3. Proof of turnover;
  4. Financial records proving downturn in turnover (monthly would be appropriate);
  5. Proof of government and financial institution concessions (e.g. mortgage stops and land tax deductions);
  6. Proof of payments made from the date of the pandemic.

How can Attwood Marshall Lawyers help?

The QLD and NSW Regulations brings some much-needed certainty for tenants and landlords. The Regulation provides a pathway for parties to negotiate in good faith and move forward in uncertain times. However, our experience is that both landlords and tenants are struggling to properly understand the legislation and there are many grey areas in how all issues are to be resolved. It is important that both sides understand the impact COVID-19 has on all concerned and do their best to achieve an outcome that everyone can live with. All businesses and tenancies are different, as are the leases involved, and many will have their own unique issues. There is no “one size fits all” solution.

Want to know what is happening across the border? See our blog on the NSW legislation here.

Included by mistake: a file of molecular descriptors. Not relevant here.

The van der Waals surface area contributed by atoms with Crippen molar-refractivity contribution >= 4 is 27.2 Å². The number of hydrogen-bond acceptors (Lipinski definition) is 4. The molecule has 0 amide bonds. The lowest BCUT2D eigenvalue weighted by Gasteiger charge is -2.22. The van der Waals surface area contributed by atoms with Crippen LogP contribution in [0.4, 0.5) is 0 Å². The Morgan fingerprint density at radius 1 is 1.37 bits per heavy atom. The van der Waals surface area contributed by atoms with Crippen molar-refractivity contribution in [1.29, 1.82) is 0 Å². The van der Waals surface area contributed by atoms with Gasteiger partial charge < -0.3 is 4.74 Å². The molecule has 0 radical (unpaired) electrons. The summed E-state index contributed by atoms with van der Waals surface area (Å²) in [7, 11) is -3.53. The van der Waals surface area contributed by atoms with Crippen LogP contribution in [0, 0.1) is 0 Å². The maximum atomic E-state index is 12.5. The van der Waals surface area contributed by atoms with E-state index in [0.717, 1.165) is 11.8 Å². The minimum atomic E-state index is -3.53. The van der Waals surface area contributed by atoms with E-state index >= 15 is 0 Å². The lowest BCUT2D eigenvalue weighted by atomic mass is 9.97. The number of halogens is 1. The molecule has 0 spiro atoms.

Whilst there are restrictions on legal representation during the formal processes, it is imperative for parties to obtain their own legal advice and guidance. Our experienced Commercial Litigation lawyers can provide you with expert independent legal advice about your specific circumstances as a tenant or landlord. Attwood Marshall Lawyers can review your lease, negotiate on your behalf, settle disputes or take legal actions if your rights are compromised.

For more information or to discuss your circumstances, please contact our Commercial Litigation Department Manager, Amanda Heather, on direct line 07 5506 8245, email or free call 1800 621 071.

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Georgia Taylor - Senior Associate - Commercial Litigation, Racing & Equine Law

Georgia Taylor

Senior Associate
Commercial Litigation, Racing & Equine Law

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The contents of this article are considered accurate as at the date of publication. The information contained in this article does not constitute legal advice and is of a general nature only. Readers should seek legal advice about their specific circumstances.